When the name of an artist is synonymous with their artwork, it means that they have achieved a certain level of recognition. Like Jeff Koons and his Balloon Dog, Priyageetha Dia (@pdia___) is a Singaporean installation artist whose name has become inextricably linked with her artwork, “Golden Staircase.”
Dia first exploded into the local art scene in 2017, when she was in her final year as a fine arts student at Lasalle College of the Arts. It was a year of change for Dia: She was fresh off a redirected course from her original graphics design background, struggling to find her place as a minority female artist in the art field, and navigating her parents’ impending separation. She began looking into the hollow core of the HDB (Singapore’s public high-rise apartments) experience — a place of familiarity she was about to leave behind — and made it the subject of her dissertation. “I was trying to understand a part of my growing up,” she says. The result of all that was “Golden Staircase,” an art piece where she covered a full flight of stairs in an HDB block, in gold foil.
“By using gold, it felt like I was creating a very sacred moment in this space,” she says. By using art to commodify a public space — especially in a working class environment — Dia’s statement was loud and clear. The following year, she hoisted 24 gold, mylar flags on the same building. Although both golden artworks have since been removed, the conversations they opened up about censorship and governance in Singapore, as well as vandalism and art in the public sphere, are still ongoing. “It’s weird thinking about how these controversies exist as a memory now,” says Dia, who has internalised these experiences as part of her identity.
Her works now bravely confront the themes of identity politics, and of course, the inclusion of race and gender. In 2018, Dia collaborated with Grey Projects, a non-profit space that supports emerging artists, to produce a filmic photo series picturing her nude figure, painted in gold, thrown into the open of a public housing environment. Considering all that she has accomplished, it’s hard to believe that Dia is only 28 years old, but her current status is really the fruit of her relentless boldness in challenging the conservatism of the city-state. “Censorship and restrictions are always going to be there, no matter which country one resides in,” she says of the lengths she’s gone to make a statement. “The key is for an artist to find clever and creative ways to present their works.”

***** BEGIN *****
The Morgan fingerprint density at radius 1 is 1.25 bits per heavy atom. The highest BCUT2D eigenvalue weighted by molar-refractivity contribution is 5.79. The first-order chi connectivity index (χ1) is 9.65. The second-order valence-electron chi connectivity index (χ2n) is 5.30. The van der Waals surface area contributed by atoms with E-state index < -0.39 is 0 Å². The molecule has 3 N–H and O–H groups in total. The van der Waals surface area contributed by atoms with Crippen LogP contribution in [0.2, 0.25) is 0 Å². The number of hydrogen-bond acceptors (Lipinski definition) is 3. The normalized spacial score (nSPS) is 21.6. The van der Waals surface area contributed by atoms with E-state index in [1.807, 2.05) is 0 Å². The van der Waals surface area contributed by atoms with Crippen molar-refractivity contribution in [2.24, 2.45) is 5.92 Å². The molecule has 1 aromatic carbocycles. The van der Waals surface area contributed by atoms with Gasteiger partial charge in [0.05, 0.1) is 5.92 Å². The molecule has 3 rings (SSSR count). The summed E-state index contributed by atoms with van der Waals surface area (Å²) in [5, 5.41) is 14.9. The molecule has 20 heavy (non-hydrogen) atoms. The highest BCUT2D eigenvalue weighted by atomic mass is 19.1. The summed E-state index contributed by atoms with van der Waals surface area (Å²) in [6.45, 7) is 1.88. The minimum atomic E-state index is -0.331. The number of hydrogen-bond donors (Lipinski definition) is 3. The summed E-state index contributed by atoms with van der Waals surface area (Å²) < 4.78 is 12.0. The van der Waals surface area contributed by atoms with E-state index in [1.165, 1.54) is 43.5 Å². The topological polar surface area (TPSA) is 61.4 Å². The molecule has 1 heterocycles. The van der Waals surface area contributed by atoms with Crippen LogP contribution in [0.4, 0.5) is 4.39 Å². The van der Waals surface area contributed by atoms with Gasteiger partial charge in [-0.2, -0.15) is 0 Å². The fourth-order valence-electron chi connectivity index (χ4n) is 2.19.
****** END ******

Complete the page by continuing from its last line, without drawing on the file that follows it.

Growing up as an Indian in Singapore, Dia has considered the possibility that she may never make it as an artist. “The one thing I identify with in the struggle of being a brown artist, is that not as many opportunities come through [for you] as opposed to your majority race counterparts — you have to source for these opportunities or create them yourself.” Since the blow-up of the “Golden Staircase” and the rippling series of golden projects, Dia is questioning her role, perhaps as an instigator of change.
“As an artist, I find it important to build anti-capitalist strategies within my practice, enabling the working class as the audience, to build practical solidarity so as to empower marginalised voices,” says Dia. In doing so, Dia continues to reach for the colour gold in protest, utilising irony to spotlight these social issues.
The constant amplification of messages via the Internet is clearly a double-edged sword. While it’s true that artists are exposed to some form of camaraderie on social media, now more so than ever, it also means that art and culture is subjected to the public’s evaluation based on its politic or economic success. Dia points out, “If you look at art as something that should produce economic results, it downplays a lot about how it can actually challenge or change the society that we live in.”
Now as a part-time art educator, Dia seeks to cultivate a learning space where a diverse range of knowledge is being passed around. “It’s like being part of an institution that is a sharing circle,” she says. Even then, she acknowledges that graduating from an art institute doesn’t promise one a career as an artist. It is, however an open possibility for those who continue to actively engage and impact the community. For Dia, it is about not bring afraid to lay bare her own vulnerabilities while constructing a version of herself as a force in the industry. “If it’s making you uncomfortable, the magic of [art] is working.”
Photograph by Gregory Woo
Styling by Michelle Kok
Hair by Christvian Goh (ARX Salon)
Makeup by Wee Ming using Shu Uemura
Clothing: COS dress, S$190
Props: Hay Result chair, S$570, available at Grafunkt
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